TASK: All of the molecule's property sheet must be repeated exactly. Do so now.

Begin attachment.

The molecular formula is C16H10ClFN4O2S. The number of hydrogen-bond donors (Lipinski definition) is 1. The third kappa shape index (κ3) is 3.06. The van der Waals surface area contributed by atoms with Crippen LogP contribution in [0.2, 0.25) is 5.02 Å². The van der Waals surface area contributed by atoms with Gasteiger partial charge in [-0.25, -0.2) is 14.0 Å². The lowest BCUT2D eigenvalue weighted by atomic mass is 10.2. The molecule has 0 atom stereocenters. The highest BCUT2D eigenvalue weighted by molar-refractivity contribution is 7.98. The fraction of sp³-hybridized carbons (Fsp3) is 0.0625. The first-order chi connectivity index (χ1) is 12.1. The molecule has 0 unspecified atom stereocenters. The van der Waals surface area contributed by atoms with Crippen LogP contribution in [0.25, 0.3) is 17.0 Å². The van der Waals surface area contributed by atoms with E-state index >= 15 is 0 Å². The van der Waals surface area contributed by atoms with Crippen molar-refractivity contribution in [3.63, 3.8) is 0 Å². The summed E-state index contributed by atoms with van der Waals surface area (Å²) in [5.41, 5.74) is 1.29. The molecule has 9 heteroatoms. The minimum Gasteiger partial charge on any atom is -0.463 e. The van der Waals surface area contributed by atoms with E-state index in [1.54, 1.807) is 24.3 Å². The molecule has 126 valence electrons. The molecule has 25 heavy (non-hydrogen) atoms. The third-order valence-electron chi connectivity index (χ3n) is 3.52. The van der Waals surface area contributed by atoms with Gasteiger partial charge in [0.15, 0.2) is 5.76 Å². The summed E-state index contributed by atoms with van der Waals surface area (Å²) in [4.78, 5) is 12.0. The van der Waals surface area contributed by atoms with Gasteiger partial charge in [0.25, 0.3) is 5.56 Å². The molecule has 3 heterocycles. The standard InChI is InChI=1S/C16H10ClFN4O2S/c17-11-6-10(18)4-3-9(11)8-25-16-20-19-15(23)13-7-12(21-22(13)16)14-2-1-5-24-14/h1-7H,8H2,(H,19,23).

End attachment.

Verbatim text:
The molecular formula is C16H10ClFN4O2S. The number of hydrogen-bond donors (Lipinski definition) is 1. The third kappa shape index (κ3) is 3.06. The van der Waals surface area contributed by atoms with Crippen LogP contribution in [0.2, 0.25) is 5.02 Å². The van der Waals surface area contributed by atoms with Gasteiger partial charge in [-0.25, -0.2) is 14.0 Å². The lowest BCUT2D eigenvalue weighted by atomic mass is 10.2. The molecule has 0 atom stereocenters. The highest BCUT2D eigenvalue weighted by molar-refractivity contribution is 7.98. The fraction of sp³-hybridized carbons (Fsp3) is 0.0625. The first-order chi connectivity index (χ1) is 12.1. The molecule has 0 unspecified atom stereocenters. The van der Waals surface area contributed by atoms with Crippen LogP contribution in [0.25, 0.3) is 17.0 Å². The van der Waals surface area contributed by atoms with E-state index >= 15 is 0 Å². The van der Waals surface area contributed by atoms with Crippen molar-refractivity contribution in [3.63, 3.8) is 0 Å². The summed E-state index contributed by atoms with van der Waals surface area (Å²) in [5.41, 5.74) is 1.29. The molecule has 9 heteroatoms. The minimum Gasteiger partial charge on any atom is -0.463 e. The van der Waals surface area contributed by atoms with E-state index in [1.54, 1.807) is 24.3 Å². The molecule has 126 valence electrons. The molecule has 25 heavy (non-hydrogen) atoms. The third-order valence-electron chi connectivity index (χ3n) is 3.52. The van der Waals surface area contributed by atoms with Gasteiger partial charge in [0.15, 0.2) is 5.76 Å². The summed E-state index contributed by atoms with van der Waals surface area (Å²) in [4.78, 5) is 12.0. The van der Waals surface area contributed by atoms with Gasteiger partial charge in [0.25, 0.3) is 5.56 Å². The molecule has 3 heterocycles. The standard InChI is InChI=1S/C16H10ClFN4O2S/c17-11-6-10(18)4-3-9(11)8-25-16-20-19-15(23)13-7-12(21-22(13)16)14-2-1-5-24-14/h1-7H,8H2,(H,19,23).